U.S. Army Corps of Engineers
Fort Worth District
819 Taylor Street
P.O. Box 17300
Fort Worth, TX 76102
Select a link to see the topic.
Natural Resource Protection Corps NRE Foundation Canyon Lake Gorge
To view images of local species of animal & insect, click on the picture below.
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Title 36 is the law that governs the protection of the natural resources, federal lands and waters of Canyon Lake.
Please use the link below to view a copy of TItle 36 in PDF format. Title 36 applies to all U.S. Army Corps of Engineer Reservoirs, project sites and federal lands.
Title 36 CFR
The Corps of Engineers has the responsibility to manage federal lands that were purchased for the reservoir and dam construction. This includes management of natural resources in both the developed park areas and in the federally owned lands along the lake shoreline.
The lake office along with the Ft Worth District Corps of Engineers Operations and Real Estate division have the responsibility to manage the flowage easement lands that surround the Canyon Lake. An explanation of the flowage easement lands and their restrictions can be found in the Adjacent Landowners Guide.
Natural Resources Specialists at Canyon Lake conduct a variety of management activities around the lake. These activities include but are not limited to wildlife management, fisheries management, invasive species control, prescribed burning, wildflower planting, habitat improvement, and wild scapes.
Corps of Engineers Natural Resources Education Foundation
The Corps of Engineers Natural Resources Education Foundation (CNREF) is a non-profit advocacy organization, IRS designation 501(c)(3), dedicated to the stewardship of the environmental, cultural, educational, and outdoor recreational resources associated with the Natural Resources Management mission of the U. S. Army Corps of Engineers (the Corps).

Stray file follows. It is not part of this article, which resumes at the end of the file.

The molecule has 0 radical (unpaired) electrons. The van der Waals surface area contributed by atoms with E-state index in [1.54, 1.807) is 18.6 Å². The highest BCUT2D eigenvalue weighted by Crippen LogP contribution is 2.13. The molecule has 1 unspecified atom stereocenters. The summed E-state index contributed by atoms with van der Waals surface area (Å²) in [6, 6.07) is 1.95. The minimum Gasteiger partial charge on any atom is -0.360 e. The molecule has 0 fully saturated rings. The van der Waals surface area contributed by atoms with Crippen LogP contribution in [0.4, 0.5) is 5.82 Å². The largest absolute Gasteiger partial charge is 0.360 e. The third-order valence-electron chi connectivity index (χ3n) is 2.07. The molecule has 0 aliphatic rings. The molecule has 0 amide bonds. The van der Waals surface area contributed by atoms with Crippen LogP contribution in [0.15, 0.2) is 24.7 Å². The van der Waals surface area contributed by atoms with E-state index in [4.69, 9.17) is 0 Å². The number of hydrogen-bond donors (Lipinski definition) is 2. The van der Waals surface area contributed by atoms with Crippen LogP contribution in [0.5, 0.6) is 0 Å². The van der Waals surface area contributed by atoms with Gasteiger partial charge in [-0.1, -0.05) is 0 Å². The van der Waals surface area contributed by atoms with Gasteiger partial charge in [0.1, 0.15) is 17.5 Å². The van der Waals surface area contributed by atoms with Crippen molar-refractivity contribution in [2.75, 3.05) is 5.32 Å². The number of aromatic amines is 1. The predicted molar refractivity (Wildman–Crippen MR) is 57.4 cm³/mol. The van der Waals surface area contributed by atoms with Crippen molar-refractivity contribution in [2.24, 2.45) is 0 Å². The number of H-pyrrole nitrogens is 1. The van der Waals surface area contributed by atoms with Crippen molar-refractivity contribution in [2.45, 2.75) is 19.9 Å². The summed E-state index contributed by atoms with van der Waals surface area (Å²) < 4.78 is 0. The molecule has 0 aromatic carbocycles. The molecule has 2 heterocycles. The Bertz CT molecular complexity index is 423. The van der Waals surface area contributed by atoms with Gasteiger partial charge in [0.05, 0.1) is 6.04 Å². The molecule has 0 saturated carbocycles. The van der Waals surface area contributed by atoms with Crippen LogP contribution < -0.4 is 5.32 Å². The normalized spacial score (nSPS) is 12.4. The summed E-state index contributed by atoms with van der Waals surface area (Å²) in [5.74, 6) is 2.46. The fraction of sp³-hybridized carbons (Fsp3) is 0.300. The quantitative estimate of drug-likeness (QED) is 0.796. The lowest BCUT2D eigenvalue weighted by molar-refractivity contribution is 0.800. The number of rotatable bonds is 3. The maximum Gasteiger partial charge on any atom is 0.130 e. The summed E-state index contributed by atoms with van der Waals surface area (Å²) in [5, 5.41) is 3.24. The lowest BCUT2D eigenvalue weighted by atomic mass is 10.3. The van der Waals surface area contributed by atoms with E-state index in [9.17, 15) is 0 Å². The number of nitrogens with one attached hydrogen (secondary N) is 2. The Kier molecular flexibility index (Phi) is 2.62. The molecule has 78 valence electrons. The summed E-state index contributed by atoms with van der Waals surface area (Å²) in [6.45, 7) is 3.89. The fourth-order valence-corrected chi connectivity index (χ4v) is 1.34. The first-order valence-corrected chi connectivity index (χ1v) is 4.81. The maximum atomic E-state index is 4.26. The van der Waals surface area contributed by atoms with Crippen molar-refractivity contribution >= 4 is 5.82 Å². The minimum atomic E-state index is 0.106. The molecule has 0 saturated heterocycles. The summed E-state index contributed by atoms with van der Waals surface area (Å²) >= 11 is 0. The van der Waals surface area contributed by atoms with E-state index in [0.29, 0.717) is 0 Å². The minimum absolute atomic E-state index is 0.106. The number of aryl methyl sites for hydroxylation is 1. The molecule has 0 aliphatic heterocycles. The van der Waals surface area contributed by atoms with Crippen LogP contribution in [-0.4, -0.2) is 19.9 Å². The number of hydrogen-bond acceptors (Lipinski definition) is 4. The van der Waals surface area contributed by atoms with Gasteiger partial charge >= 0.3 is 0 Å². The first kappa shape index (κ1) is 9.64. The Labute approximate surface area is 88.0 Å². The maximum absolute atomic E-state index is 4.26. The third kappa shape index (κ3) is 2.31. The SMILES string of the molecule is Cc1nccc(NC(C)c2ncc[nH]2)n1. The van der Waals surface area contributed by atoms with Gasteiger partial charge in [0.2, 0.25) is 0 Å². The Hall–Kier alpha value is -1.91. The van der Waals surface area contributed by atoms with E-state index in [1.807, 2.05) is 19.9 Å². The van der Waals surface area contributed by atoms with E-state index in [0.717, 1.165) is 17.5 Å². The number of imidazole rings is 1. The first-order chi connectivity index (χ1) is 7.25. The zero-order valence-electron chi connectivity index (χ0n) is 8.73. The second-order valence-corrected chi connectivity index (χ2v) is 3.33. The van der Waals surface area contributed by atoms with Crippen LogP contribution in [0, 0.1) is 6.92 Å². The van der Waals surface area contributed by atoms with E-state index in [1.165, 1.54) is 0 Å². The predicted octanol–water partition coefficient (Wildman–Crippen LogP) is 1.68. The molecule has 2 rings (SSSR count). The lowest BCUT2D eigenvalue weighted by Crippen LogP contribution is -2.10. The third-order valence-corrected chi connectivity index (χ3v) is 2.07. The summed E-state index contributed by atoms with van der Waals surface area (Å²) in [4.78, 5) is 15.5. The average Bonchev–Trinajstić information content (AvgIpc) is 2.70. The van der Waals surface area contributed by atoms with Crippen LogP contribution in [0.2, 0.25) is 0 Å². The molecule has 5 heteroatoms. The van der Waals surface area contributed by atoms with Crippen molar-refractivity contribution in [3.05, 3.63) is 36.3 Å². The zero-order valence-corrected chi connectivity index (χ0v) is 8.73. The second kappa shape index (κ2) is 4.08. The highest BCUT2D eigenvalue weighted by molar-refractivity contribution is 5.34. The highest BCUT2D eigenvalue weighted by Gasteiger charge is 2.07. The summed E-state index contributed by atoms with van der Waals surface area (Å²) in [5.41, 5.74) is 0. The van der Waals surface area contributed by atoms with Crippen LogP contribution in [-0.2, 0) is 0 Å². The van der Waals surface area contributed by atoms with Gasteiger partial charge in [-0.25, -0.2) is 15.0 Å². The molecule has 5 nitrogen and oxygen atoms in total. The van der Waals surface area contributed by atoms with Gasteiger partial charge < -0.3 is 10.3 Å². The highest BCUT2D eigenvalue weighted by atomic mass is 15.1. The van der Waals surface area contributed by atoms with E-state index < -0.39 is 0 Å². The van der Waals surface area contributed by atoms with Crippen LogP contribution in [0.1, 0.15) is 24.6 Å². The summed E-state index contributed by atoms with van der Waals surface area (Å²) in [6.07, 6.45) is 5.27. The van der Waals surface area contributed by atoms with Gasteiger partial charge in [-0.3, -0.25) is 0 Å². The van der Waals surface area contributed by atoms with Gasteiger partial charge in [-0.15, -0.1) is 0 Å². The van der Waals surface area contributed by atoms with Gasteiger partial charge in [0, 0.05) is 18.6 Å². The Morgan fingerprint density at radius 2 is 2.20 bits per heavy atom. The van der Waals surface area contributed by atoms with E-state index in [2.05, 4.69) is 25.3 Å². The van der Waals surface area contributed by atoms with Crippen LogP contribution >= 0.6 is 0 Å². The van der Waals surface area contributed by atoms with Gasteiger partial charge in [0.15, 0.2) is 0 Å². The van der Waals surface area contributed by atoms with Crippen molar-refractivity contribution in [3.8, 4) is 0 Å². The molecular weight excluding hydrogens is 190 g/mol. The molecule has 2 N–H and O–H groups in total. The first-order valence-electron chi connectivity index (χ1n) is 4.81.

The Foundation has entered into a cooperative relationship with the Corps: to bring potential partners together with the Corps to support approved but unfunded Natural Resources projects. The Foundation matches sponsors for these critical projects. YOU can join the Foundation and help partner with the U.S. Army Corps of Engineers in serving the Nation!
In 2002, a major flood event occurred at Canyon Lake. For the first time in the history of Canyon Lake, water flowed over the spillway. The resulting water flow carved thousands of tons of earth from vegetation from the land. What was left behind is a gorge of many natural wonders. Water falls seep from the rock cliffs while crystal clear pools team with aquatic life.
The guided hike through the gorge is available to the public thought the Gorge Preservation Society. They manage the area and help to keep it pristine and beautiful for everyone that visits. A few images below are from the gorge. To take a tour you will need to go to our links page and access the Gorge Preservation Societies web site from there. Once on their web site you can see videos and images, as well as sign up for a tour. Plan ahead since tours tend to fill up early.
Feel free to take a look at the images below.
Gorge1 Gorge2 Gorge3 Gorge4 Gorge5
There are many plant, animals and insects that qualify as an invasive specie. Any living organism that is moved from one ecosystem to a completely foreign ecosystem is an invasive specie. Most of the invasive species are very destructive to the new habitat and can kill off local plants, animals and insects.
To learn more on invasive species, please use the link below to take you to the web page dedicated to that subject.
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Don't forget to be safe while spending time in the greatest natural resource (Canyon Lake) we provide.
This site last updated on
December 11, 2012